The N.C. Court of Appeals released three separate rulings in Map Act cases, dealing another blow to the North Carolina Department of Transportation.
On Tuesday, March 20, the Court of Appeals ruled in favor of landowners in NCDOT v. Stimpson, NCDOT v. Chapman, and NCDOT v. MDC Investments. Chief Judge Linda McGee wrote the opinions in all three cases. In each instance, Appeals Court judges Rick Elmore and Hunter Murphy concurred.
All three cases pertain to the Map Act, a 1987 statute allowing NCDOT to restrict private land in the path of future roadways. Hundreds of property owners were stuck with land they couldn’t use or sell, while NCDOT refused to buy the properties. Since 2009, nearly 500 property owners from various counties sued the state. In July 2016, the General Assembly effectively nullified the law.
In November 2016, the N.C. Supreme Court ruled for the landowners and ordered NCDOT to start appraising properties and pay up. The transportation department instead opted to stall, filing several unsuccessful appeals and spending at least $3.8 million in taxpayer dollars for outside legal fees.
In May of that year, landowners in Forsyth County filed complaints arguing that NCDOT had essentially taken their property in November 2008 as part of the Northern Beltway project. The landowners filed for inverse condemnation to force the department to buy the land, but a few months later, NCDOT filed for direct condemnation of the properties.
By filing for a direct condemnation, the department argued it had tried to take the properties in December 2016 and not November 2008 as the landowners claimed. NCDOT would pay owners the December 2016 value of the property, instead of also paying damages, various fees, and interest incurred from taking the property eight years earlier.
In turn, the landowners filed motions to dismiss NCDOT’s complaint, if effect arguing they had beaten the department to the punch. A trial court agreed, but NCDOT appealed.
The three cases reached the Court of Appeals in November 2017.
NCDOT’s argument, as summarized by McGee in NCDOT v. Stimpson, claims the department has the right to file a complaint and declaration for a property at any time, even if an ongoing condemnation action is underway for the same property.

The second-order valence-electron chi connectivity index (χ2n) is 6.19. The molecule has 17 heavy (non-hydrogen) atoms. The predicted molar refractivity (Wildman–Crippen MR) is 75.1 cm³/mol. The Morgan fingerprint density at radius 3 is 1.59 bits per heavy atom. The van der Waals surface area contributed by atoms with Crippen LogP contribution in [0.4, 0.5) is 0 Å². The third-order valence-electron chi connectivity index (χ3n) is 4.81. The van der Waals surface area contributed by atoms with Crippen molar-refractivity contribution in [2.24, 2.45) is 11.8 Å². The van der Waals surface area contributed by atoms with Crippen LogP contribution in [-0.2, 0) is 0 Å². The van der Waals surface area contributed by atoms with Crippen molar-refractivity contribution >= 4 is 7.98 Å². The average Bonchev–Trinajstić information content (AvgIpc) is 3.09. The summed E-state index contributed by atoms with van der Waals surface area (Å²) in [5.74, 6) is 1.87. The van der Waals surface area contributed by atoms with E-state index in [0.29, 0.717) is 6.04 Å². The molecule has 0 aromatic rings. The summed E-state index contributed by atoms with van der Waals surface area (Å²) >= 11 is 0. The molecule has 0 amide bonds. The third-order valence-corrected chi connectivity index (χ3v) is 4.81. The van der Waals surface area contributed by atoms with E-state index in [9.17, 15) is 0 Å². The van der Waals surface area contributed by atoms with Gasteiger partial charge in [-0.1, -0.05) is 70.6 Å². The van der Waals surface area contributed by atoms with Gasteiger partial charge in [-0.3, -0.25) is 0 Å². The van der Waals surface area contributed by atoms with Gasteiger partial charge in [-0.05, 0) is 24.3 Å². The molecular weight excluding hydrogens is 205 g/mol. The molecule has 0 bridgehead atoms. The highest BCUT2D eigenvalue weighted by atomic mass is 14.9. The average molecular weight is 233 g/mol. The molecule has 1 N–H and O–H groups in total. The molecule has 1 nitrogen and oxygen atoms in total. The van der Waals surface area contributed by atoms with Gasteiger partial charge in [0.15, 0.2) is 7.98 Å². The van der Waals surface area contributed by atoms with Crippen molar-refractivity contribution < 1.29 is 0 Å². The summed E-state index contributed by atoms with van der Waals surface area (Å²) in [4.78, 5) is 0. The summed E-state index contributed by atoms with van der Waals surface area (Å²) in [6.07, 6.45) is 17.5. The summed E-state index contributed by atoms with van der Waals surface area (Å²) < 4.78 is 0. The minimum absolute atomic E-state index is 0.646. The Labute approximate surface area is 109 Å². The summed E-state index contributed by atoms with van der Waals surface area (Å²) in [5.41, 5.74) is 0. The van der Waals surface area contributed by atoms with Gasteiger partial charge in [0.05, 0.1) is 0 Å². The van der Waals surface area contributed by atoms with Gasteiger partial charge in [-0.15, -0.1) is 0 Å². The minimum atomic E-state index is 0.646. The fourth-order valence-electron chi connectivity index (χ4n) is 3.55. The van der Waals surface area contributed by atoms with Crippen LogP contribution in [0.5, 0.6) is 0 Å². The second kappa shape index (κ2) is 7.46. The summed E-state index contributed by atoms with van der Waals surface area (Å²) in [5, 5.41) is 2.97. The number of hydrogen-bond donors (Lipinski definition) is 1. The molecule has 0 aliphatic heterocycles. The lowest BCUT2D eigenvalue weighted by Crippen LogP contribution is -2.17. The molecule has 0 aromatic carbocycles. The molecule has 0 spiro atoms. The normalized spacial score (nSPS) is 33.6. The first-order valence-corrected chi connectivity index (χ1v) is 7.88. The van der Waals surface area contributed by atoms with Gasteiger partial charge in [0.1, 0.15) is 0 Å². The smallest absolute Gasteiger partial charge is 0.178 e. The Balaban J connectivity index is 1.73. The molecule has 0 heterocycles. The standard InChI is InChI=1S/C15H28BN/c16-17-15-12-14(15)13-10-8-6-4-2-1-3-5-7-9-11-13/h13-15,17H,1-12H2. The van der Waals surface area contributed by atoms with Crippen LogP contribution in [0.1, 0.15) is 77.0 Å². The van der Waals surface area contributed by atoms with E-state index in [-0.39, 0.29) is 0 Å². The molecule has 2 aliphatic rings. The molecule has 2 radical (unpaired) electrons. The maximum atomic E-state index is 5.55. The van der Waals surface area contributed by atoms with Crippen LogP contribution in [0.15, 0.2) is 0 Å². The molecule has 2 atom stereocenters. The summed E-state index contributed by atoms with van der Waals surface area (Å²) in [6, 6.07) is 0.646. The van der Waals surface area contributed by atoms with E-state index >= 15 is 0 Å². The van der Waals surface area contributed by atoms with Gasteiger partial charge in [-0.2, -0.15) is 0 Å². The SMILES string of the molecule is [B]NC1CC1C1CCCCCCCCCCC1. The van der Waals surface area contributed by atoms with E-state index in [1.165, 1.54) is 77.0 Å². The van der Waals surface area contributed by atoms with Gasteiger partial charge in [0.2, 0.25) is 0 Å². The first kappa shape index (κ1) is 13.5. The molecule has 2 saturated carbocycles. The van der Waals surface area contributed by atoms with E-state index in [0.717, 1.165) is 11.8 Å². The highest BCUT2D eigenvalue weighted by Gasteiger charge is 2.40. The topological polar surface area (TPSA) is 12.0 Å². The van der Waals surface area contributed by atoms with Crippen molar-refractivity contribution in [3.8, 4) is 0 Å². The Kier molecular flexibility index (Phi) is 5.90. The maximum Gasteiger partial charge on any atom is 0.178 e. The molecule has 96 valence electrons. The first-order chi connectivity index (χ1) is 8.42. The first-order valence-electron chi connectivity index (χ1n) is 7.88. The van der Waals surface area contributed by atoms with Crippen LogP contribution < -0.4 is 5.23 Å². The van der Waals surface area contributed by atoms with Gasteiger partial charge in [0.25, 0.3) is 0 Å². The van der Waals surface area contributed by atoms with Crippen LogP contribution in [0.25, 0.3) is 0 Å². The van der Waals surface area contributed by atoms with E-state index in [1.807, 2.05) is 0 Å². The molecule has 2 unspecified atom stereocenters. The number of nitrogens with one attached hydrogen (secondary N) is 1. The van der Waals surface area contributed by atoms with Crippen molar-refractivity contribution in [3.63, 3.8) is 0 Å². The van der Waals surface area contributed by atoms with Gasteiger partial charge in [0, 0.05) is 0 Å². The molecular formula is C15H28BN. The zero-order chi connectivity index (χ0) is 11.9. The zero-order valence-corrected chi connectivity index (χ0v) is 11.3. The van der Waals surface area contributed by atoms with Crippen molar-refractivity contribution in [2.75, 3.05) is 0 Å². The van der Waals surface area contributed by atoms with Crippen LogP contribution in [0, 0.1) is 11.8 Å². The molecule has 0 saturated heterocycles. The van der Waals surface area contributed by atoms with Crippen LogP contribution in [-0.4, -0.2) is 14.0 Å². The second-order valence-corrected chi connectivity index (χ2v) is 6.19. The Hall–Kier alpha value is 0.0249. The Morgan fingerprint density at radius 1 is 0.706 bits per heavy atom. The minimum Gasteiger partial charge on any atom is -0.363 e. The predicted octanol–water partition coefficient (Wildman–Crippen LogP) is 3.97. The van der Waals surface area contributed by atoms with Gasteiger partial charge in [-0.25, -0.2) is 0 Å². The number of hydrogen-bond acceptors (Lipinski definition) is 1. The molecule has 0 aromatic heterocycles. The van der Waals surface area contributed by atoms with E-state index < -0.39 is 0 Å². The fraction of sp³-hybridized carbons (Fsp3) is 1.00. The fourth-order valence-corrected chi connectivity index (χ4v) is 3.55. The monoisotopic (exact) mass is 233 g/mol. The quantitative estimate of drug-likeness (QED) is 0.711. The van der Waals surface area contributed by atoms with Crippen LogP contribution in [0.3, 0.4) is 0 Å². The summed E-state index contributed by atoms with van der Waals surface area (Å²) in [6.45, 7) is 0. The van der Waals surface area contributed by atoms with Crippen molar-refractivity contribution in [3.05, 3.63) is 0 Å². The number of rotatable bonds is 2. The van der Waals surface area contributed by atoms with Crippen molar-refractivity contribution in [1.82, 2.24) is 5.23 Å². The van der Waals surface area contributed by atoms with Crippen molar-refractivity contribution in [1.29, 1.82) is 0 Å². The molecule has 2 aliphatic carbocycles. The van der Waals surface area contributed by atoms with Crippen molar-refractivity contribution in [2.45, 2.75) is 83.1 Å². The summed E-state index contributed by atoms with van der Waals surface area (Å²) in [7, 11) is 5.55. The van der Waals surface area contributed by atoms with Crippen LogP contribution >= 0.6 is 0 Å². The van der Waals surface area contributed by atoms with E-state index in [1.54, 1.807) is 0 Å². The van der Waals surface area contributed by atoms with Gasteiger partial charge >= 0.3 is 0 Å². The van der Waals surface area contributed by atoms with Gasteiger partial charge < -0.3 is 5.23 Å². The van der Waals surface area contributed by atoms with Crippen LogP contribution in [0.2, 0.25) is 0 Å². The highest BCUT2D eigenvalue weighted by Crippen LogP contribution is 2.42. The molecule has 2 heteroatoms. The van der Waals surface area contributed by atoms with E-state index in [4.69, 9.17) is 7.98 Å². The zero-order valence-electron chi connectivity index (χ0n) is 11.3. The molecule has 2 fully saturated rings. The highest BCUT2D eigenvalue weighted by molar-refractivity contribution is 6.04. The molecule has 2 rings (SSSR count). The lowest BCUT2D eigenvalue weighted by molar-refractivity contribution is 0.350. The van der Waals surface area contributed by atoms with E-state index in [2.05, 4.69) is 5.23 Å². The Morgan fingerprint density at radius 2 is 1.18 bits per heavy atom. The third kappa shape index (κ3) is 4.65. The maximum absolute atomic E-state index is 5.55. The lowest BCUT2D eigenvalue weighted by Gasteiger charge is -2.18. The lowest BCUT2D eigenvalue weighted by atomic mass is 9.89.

“DOT fails to convey to this court any utility in initiating condemnation action concerning a property already subject to a condemnation action, nor how DOT’s action could result in anything other than confusion and delay,” McGee wrote.
Matthew Bryant, an attorney who has represented numerous landowners in the Map Act cases, said he is very pleased with the court’s decision.
“As the court noted, our clients — North Carolina citizens — have been waiting years for NCDOT to pay them just compensation,” Bryant said. “The wait continues to the detriment of all North Carolina citizens — we need roads, the plaintiffs need just compensation, and the state needs to stop wasting taxpayer money in pointless legal fights.”
Meanwhile, NCDOT released a report on possible means of protecting transportation corridors without infringing on property rights. The report provides five options for legislators to consider. The department recommended option C as the most equitable.
Option C proposes a statute letting NCDOT file transportation maps placing no restrictions on the affected property with one exception: Property owners within a corridor would have to notify the department of any plans for zoning, subdivision, or building permits. In those cases, the department could purchase the property if the proposed development was likely to impede transportation work in the corridor.